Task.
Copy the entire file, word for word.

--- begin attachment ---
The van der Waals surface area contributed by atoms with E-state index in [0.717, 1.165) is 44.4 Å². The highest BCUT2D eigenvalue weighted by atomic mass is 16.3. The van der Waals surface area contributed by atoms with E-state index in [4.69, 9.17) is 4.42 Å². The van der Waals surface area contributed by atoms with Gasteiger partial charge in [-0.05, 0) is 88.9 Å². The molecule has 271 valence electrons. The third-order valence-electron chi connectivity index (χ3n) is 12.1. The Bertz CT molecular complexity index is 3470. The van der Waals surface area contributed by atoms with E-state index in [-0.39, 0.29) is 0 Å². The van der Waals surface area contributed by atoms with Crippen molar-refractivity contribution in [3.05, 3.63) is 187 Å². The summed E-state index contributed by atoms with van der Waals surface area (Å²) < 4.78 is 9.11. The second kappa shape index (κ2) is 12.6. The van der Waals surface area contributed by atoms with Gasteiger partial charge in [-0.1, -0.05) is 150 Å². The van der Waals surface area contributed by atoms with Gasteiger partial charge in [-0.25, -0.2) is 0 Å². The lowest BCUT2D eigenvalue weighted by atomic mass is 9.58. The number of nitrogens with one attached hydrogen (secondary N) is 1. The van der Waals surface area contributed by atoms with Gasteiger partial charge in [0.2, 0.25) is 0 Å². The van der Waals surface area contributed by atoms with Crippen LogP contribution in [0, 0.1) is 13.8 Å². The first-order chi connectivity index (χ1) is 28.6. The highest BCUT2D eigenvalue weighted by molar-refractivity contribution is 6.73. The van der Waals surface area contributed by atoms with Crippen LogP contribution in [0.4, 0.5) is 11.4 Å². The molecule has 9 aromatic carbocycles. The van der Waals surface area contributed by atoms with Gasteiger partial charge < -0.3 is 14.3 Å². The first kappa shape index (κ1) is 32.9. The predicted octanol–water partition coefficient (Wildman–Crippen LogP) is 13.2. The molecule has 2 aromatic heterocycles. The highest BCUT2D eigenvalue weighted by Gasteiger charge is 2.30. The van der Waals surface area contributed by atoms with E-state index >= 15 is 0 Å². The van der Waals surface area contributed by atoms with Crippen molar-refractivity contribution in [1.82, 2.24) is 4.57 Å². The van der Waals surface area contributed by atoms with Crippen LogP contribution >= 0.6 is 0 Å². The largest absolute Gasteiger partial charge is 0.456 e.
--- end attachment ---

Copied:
The van der Waals surface area contributed by atoms with E-state index in [0.717, 1.165) is 44.4 Å². The highest BCUT2D eigenvalue weighted by atomic mass is 16.3. The van der Waals surface area contributed by atoms with E-state index in [4.69, 9.17) is 4.42 Å². The van der Waals surface area contributed by atoms with Gasteiger partial charge in [-0.05, 0) is 88.9 Å². The molecule has 271 valence electrons. The third-order valence-electron chi connectivity index (χ3n) is 12.1. The Bertz CT molecular complexity index is 3470. The van der Waals surface area contributed by atoms with E-state index in [-0.39, 0.29) is 0 Å². The van der Waals surface area contributed by atoms with Crippen molar-refractivity contribution in [3.05, 3.63) is 187 Å². The summed E-state index contributed by atoms with van der Waals surface area (Å²) < 4.78 is 9.11. The second kappa shape index (κ2) is 12.6. The van der Waals surface area contributed by atoms with Gasteiger partial charge in [-0.1, -0.05) is 150 Å². The van der Waals surface area contributed by atoms with Gasteiger partial charge in [-0.25, -0.2) is 0 Å². The lowest BCUT2D eigenvalue weighted by atomic mass is 9.58. The number of nitrogens with one attached hydrogen (secondary N) is 1. The van der Waals surface area contributed by atoms with Gasteiger partial charge in [0.2, 0.25) is 0 Å². The van der Waals surface area contributed by atoms with Crippen LogP contribution in [0, 0.1) is 13.8 Å². The first-order chi connectivity index (χ1) is 28.6. The highest BCUT2D eigenvalue weighted by molar-refractivity contribution is 6.73. The van der Waals surface area contributed by atoms with Crippen LogP contribution in [0.4, 0.5) is 11.4 Å². The molecule has 9 aromatic carbocycles. The van der Waals surface area contributed by atoms with Gasteiger partial charge < -0.3 is 14.3 Å². The first kappa shape index (κ1) is 32.9. The predicted octanol–water partition coefficient (Wildman–Crippen LogP) is 13.2. The molecule has 2 aromatic heterocycles. The highest BCUT2D eigenvalue weighted by Gasteiger charge is 2.30. The van der Waals surface area contributed by atoms with E-state index >= 15 is 0 Å². The van der Waals surface area contributed by atoms with Crippen molar-refractivity contribution in [1.82, 2.24) is 4.57 Å². The van der Waals surface area contributed by atoms with Crippen LogP contribution >= 0.6 is 0 Å². The largest absolute Gasteiger partial charge is 0.456 e.